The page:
Meanwhile, Jeong, the South’s ministry spokesman, said the North has not asked for South Korean help.
“And we don’t expect it to,” he said. “Even if it does, I think, given the present situation, that the possibility of providing aid is low.”
Throughout most of the modern history of the Korean Peninsula, the South has turned a cold shoulder to the North. But in 1998, then-South President Kim Dae-jung famously instituted his “sunshine policy,” which aimed to encourage interaction and economic assistance, and under which the South agreed to provide unconditional humanitarian aid to the North when it needed it. Mr. Kim’s successor, Roh Moo-hyun, continued this policy, even as the North threatened its southern neighbor with missiles on the eve of his 2003 inauguration.
When Lee Myung-bak assumed office in 2007, he adopted a tougher approach. He demanded North Korean engagement (including humanitarian aid) be accompanied by nuclear disarmament progress. During Mr. Lee’s term, the North responded with more nuclear and ballistic missiles tests, including two incidents that left 50 South Koreans dead in 2010. Following one of the incidents on Yeongpyeong Island, in which two soldiers and two civilians were killed, public opinion also shifted against providing any humanitarian aid to the North.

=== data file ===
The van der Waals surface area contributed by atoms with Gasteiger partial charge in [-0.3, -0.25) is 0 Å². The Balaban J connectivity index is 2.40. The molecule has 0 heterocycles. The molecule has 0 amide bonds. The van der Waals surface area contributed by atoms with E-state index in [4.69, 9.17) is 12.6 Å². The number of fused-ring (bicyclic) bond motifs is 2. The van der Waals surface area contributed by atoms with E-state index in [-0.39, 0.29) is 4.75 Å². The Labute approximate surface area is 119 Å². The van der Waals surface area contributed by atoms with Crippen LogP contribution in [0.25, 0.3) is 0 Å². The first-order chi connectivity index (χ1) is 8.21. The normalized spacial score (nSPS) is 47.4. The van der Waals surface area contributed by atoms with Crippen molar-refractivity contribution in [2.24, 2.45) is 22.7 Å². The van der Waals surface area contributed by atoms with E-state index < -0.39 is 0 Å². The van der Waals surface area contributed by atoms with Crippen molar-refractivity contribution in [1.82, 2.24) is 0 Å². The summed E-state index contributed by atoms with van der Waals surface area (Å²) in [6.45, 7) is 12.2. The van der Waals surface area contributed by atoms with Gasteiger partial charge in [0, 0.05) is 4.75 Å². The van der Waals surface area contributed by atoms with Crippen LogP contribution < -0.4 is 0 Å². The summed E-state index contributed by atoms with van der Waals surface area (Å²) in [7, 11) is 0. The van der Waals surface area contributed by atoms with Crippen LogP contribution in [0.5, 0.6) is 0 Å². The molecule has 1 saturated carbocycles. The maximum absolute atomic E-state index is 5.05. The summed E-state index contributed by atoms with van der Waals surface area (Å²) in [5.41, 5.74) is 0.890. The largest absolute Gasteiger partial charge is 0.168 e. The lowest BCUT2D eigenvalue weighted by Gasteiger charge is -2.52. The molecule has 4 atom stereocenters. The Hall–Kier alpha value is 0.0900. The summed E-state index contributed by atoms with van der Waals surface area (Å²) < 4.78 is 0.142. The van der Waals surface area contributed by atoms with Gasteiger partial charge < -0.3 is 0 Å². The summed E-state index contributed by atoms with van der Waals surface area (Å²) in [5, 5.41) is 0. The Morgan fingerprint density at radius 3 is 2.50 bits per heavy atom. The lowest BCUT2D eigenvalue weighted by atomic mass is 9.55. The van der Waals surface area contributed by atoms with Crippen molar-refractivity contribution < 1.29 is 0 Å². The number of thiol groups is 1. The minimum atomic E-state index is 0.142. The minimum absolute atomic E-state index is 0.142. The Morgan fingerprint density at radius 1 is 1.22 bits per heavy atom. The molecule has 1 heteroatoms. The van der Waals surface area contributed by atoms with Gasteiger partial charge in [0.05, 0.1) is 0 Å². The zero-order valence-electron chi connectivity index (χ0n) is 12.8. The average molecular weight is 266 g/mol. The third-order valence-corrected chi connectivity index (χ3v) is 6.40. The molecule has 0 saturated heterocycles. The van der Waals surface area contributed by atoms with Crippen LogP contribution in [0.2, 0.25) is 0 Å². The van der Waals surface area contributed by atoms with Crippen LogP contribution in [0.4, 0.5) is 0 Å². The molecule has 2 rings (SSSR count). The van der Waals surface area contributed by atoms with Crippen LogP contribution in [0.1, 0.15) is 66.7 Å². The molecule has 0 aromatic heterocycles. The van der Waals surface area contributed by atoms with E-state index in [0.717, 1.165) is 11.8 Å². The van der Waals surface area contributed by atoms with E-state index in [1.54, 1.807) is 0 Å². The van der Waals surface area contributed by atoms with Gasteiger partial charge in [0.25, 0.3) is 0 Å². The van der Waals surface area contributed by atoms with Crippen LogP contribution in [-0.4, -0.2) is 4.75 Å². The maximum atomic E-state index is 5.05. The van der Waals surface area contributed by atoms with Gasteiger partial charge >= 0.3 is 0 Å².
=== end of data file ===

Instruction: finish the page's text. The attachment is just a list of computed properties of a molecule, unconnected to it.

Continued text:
Park, when she was elected in 2013, promised to combine the hard tactics of her predecessor with a more sympathetic touch.
“We need to keep a balance between the carrot and the stick, security and exchanges,” South Korea’s Unification Minister Ryoo Kihl-jae told reporters at the time. “We would like to take some time to unravel the problem step by step and hopefully strike up a relationship.”